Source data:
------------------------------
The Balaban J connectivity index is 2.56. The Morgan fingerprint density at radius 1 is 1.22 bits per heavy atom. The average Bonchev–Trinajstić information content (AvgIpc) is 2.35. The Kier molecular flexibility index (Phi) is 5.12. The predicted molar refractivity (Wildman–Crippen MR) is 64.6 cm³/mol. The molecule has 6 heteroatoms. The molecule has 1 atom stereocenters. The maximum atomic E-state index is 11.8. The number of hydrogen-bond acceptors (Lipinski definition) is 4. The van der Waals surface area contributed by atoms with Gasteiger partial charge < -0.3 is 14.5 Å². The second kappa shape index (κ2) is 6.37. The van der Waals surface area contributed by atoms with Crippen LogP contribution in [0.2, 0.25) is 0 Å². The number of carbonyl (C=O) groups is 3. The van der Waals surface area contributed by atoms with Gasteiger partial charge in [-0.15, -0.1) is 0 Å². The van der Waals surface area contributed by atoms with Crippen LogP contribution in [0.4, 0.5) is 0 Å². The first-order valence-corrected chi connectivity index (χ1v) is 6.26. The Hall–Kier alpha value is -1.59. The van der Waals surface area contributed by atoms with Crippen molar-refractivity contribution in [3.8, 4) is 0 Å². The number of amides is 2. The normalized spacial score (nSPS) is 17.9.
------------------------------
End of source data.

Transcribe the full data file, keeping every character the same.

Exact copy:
The Balaban J connectivity index is 2.56. The Morgan fingerprint density at radius 1 is 1.22 bits per heavy atom. The average Bonchev–Trinajstić information content (AvgIpc) is 2.35. The Kier molecular flexibility index (Phi) is 5.12. The predicted molar refractivity (Wildman–Crippen MR) is 64.6 cm³/mol. The molecule has 6 heteroatoms. The molecule has 1 atom stereocenters. The maximum atomic E-state index is 11.8. The number of hydrogen-bond acceptors (Lipinski definition) is 4. The van der Waals surface area contributed by atoms with Gasteiger partial charge < -0.3 is 14.5 Å². The second kappa shape index (κ2) is 6.37. The van der Waals surface area contributed by atoms with Crippen LogP contribution in [0.2, 0.25) is 0 Å². The number of carbonyl (C=O) groups is 3. The van der Waals surface area contributed by atoms with Gasteiger partial charge in [-0.15, -0.1) is 0 Å². The van der Waals surface area contributed by atoms with Crippen LogP contribution in [0.4, 0.5) is 0 Å². The first-order valence-corrected chi connectivity index (χ1v) is 6.26. The Hall–Kier alpha value is -1.59. The van der Waals surface area contributed by atoms with Crippen molar-refractivity contribution in [3.8, 4) is 0 Å². The number of amides is 2. The normalized spacial score (nSPS) is 17.9.